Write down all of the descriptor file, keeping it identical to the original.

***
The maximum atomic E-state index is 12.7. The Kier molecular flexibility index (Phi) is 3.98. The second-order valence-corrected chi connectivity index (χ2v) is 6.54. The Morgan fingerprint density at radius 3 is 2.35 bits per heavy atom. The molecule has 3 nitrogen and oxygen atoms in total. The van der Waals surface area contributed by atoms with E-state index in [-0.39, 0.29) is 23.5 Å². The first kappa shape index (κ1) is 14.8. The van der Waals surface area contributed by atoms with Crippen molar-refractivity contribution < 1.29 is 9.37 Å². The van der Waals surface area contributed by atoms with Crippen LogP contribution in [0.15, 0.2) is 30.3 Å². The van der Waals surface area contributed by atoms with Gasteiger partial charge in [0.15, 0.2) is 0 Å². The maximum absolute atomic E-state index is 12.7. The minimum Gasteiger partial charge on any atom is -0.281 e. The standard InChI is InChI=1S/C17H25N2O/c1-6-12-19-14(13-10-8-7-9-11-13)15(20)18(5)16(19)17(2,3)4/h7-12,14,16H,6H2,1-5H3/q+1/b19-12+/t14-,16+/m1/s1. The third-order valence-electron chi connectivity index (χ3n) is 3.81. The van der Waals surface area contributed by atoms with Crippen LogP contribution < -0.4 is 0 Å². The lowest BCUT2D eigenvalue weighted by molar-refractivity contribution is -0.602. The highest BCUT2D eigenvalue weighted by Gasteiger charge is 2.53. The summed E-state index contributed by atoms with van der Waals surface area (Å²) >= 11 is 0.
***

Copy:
The maximum atomic E-state index is 12.7. The Kier molecular flexibility index (Phi) is 3.98. The second-order valence-corrected chi connectivity index (χ2v) is 6.54. The Morgan fingerprint density at radius 3 is 2.35 bits per heavy atom. The molecule has 3 nitrogen and oxygen atoms in total. The van der Waals surface area contributed by atoms with E-state index in [-0.39, 0.29) is 23.5 Å². The first kappa shape index (κ1) is 14.8. The van der Waals surface area contributed by atoms with Crippen molar-refractivity contribution < 1.29 is 9.37 Å². The van der Waals surface area contributed by atoms with Crippen LogP contribution in [0.15, 0.2) is 30.3 Å². The van der Waals surface area contributed by atoms with Gasteiger partial charge in [0.15, 0.2) is 0 Å². The maximum absolute atomic E-state index is 12.7. The minimum Gasteiger partial charge on any atom is -0.281 e. The standard InChI is InChI=1S/C17H25N2O/c1-6-12-19-14(13-10-8-7-9-11-13)15(20)18(5)16(19)17(2,3)4/h7-12,14,16H,6H2,1-5H3/q+1/b19-12+/t14-,16+/m1/s1. The third-order valence-electron chi connectivity index (χ3n) is 3.81. The van der Waals surface area contributed by atoms with Crippen LogP contribution < -0.4 is 0 Å². The lowest BCUT2D eigenvalue weighted by molar-refractivity contribution is -0.602. The highest BCUT2D eigenvalue weighted by Gasteiger charge is 2.53. The summed E-state index contributed by atoms with van der Waals surface area (Å²) >= 11 is 0.